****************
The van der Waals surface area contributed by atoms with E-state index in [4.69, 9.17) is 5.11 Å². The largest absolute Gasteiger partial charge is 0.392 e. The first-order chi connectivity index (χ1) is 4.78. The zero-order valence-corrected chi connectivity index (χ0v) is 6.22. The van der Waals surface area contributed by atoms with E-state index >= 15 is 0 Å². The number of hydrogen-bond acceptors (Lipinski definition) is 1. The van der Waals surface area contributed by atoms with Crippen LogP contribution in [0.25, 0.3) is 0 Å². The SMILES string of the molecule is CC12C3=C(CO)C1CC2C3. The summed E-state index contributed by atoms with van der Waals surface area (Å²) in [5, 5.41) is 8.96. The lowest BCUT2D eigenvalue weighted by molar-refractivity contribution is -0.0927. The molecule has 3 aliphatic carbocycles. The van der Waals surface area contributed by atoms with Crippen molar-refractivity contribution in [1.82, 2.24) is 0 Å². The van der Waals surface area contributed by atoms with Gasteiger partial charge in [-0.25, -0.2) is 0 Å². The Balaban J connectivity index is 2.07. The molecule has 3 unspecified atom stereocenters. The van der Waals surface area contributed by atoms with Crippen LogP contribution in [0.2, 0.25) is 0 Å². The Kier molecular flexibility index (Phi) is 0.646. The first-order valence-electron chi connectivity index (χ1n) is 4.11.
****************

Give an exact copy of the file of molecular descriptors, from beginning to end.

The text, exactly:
The van der Waals surface area contributed by atoms with E-state index in [4.69, 9.17) is 5.11 Å². The largest absolute Gasteiger partial charge is 0.392 e. The first-order chi connectivity index (χ1) is 4.78. The zero-order valence-corrected chi connectivity index (χ0v) is 6.22. The van der Waals surface area contributed by atoms with E-state index >= 15 is 0 Å². The number of hydrogen-bond acceptors (Lipinski definition) is 1. The van der Waals surface area contributed by atoms with Crippen LogP contribution in [0.25, 0.3) is 0 Å². The SMILES string of the molecule is CC12C3=C(CO)C1CC2C3. The summed E-state index contributed by atoms with van der Waals surface area (Å²) in [5, 5.41) is 8.96. The lowest BCUT2D eigenvalue weighted by molar-refractivity contribution is -0.0927. The molecule has 3 aliphatic carbocycles. The van der Waals surface area contributed by atoms with Crippen molar-refractivity contribution in [1.82, 2.24) is 0 Å². The van der Waals surface area contributed by atoms with Gasteiger partial charge in [-0.25, -0.2) is 0 Å². The Balaban J connectivity index is 2.07. The molecule has 3 unspecified atom stereocenters. The van der Waals surface area contributed by atoms with Crippen LogP contribution in [0.2, 0.25) is 0 Å². The Kier molecular flexibility index (Phi) is 0.646. The first-order valence-electron chi connectivity index (χ1n) is 4.11.